Martyrs (3rd Century)
+ Cornelius was elected bishop of Rome in 251. As pope, he fought against various heresies and, with the help of the bishop Cyprian, he also worked to enforce the papal authority.
+ Driven into exile by the Emperor Gallus, Cornelius died in 253. His body was later returned to Rome and buried in the Cemetery of St. Callistus.
+ Cyprian was born to pagan parents in Carthage (North Africa) around the year 210.
+ After his conversion to Christianity, Cyprian was ordained and became bishop of Carthage in 249. Through his writings and pastoral care, Cyprian guided his flock through difficult times.
+ Cyprian was martyred during the persecution of the emperor Valerius, in the year 258.
+ These two martyrs have been honored with a common feast for several centuries and their names are included in the Roman Canon (the First Eucharistic Prayer).
+ Pope Saint Cornelius is invoked as a patron of those suffering from earaches, fevers, and those with epilepsy. Saint Cyprian is honored as the patron of Algeria and all of North Africa.
The successor of Pope Saint Cornelius was Pope Lucius I. This pope is also honored as a saint and was, for centuries, mistakenly listed among the martyrs. Around the year 1100 some of his supposed relics were taken to Roskilde (modern-day Denmark) and devotion to him there remained strong through the time of the Protestant Reformation. Pope Saint Lucius is included in the Roman Martyrology on March 5 (although his commemoration was previously celebrated on March 4, which is also the commemoration of Saint Casimir of Lithuania and Poland).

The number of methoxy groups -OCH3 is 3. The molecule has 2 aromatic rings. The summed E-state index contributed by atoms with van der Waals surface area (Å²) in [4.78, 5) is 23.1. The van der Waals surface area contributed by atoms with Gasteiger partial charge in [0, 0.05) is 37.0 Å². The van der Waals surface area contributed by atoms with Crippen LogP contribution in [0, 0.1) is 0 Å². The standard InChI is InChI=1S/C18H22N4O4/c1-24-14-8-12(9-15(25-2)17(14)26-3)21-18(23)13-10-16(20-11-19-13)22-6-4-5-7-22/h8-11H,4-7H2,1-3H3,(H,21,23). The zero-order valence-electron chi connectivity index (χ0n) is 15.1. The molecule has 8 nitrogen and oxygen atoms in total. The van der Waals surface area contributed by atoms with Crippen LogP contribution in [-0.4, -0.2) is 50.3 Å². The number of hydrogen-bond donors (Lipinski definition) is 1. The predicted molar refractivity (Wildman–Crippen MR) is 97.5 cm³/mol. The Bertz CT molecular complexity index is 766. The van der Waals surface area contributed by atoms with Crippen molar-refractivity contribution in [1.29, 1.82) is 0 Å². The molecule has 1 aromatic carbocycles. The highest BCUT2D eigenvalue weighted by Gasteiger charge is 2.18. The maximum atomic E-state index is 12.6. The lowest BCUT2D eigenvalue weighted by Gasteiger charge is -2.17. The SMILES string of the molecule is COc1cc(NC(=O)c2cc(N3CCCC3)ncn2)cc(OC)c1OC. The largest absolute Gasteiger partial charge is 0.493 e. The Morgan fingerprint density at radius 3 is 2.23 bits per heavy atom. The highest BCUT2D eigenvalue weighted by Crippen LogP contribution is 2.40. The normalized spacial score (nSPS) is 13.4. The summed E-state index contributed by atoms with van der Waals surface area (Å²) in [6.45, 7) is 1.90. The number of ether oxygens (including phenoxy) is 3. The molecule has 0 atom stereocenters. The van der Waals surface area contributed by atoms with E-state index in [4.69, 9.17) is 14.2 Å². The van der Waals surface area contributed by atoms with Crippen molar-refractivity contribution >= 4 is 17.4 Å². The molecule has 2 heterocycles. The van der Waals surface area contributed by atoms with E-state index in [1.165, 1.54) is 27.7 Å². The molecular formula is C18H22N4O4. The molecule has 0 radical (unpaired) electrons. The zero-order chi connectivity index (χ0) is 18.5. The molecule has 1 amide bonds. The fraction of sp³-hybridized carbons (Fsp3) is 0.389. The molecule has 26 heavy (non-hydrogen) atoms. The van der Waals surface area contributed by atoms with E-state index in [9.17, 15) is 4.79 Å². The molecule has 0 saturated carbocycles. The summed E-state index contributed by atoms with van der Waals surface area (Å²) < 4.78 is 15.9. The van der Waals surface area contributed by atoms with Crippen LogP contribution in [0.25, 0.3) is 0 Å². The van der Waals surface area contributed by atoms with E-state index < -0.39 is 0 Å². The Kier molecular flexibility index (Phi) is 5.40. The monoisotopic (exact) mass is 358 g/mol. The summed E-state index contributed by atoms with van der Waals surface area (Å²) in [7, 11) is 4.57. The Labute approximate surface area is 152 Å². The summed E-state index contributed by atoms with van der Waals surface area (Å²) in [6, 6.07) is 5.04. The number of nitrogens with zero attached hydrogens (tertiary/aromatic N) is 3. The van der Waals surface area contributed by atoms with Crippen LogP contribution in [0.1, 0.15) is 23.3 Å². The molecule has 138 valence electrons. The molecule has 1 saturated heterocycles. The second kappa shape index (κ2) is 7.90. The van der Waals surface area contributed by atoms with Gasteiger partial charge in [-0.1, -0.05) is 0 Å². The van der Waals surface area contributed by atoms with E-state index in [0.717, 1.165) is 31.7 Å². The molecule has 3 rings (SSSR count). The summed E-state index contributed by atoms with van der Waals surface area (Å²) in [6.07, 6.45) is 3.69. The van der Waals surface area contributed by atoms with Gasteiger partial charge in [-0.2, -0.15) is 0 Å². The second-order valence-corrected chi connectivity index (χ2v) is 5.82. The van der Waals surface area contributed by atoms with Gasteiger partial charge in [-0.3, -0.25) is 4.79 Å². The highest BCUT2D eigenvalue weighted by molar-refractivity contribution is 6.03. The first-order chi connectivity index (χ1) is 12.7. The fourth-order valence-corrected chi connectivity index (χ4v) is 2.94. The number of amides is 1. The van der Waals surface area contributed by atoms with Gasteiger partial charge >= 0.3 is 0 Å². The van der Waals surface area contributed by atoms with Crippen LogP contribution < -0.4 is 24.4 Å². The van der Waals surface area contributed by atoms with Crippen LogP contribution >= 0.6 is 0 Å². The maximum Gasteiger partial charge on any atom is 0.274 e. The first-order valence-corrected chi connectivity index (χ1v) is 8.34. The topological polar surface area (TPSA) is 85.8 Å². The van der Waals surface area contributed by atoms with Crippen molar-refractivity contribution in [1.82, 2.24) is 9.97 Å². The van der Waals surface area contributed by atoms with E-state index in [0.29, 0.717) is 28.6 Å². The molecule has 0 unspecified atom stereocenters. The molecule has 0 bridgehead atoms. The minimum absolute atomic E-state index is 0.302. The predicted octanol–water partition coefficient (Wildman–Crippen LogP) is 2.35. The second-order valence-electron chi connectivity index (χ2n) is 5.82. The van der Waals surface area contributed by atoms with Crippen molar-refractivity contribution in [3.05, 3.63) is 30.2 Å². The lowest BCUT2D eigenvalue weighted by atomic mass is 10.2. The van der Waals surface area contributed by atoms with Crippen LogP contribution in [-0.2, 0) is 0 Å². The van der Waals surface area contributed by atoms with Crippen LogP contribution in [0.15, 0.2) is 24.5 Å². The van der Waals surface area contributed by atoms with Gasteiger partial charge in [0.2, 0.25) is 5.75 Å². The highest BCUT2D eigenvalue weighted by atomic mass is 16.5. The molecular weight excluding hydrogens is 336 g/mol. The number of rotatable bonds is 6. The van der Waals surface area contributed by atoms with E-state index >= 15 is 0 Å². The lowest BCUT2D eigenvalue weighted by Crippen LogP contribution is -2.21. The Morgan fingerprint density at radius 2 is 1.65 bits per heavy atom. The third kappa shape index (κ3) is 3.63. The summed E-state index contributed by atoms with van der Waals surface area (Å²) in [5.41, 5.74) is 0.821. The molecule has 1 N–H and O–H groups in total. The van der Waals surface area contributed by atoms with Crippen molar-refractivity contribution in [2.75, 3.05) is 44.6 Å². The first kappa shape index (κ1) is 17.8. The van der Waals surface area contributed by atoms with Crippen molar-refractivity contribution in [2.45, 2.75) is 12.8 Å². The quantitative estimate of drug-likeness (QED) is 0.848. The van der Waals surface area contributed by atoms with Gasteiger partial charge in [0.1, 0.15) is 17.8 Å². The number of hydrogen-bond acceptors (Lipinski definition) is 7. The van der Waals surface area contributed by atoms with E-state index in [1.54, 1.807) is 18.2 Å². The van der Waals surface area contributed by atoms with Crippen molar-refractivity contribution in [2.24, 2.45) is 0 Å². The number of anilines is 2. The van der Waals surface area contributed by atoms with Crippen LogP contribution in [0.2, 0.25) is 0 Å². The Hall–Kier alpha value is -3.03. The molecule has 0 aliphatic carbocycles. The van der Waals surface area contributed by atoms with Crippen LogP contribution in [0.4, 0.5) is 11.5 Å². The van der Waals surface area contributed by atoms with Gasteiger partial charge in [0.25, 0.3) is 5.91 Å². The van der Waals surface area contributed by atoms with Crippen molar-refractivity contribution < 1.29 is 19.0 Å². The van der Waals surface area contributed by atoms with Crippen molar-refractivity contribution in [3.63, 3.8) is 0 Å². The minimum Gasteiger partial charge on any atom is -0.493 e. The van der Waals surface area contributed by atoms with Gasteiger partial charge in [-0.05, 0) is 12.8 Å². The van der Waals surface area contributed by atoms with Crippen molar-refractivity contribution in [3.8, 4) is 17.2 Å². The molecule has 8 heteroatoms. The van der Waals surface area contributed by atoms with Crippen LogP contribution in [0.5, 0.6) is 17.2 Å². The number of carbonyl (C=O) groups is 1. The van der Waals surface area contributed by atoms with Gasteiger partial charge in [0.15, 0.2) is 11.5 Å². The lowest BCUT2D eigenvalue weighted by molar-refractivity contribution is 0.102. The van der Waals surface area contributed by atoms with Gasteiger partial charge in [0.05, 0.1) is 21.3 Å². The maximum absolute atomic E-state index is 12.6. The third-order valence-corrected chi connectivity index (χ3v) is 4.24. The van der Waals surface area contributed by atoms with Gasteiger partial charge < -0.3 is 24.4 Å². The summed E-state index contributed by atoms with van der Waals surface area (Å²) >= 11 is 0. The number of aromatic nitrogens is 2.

“You cannot have God for your Father if you do not have the Church for your mother…. God is one and Christ is one, and his Church is one; one is the faith, and one is the people cemented together by harmony into the strong unity of a body.”—Saint Cyprian
God our Father, in Saints Cornelius and Cyprian you have given your people an inspiring example of dedication to the pastoral ministry and constant witness to Christ in their suffering. May their prayers and faith give us courage to work for the unity of your Church. Grant this through our Lord Jesus Christ, your Son, who lives and reigns with you and the Holy Spirit, one God, for ever and ever. Amen.
(from The Roman Missal)
Profiles prepared by Br. Silas Henderson, S.D.S.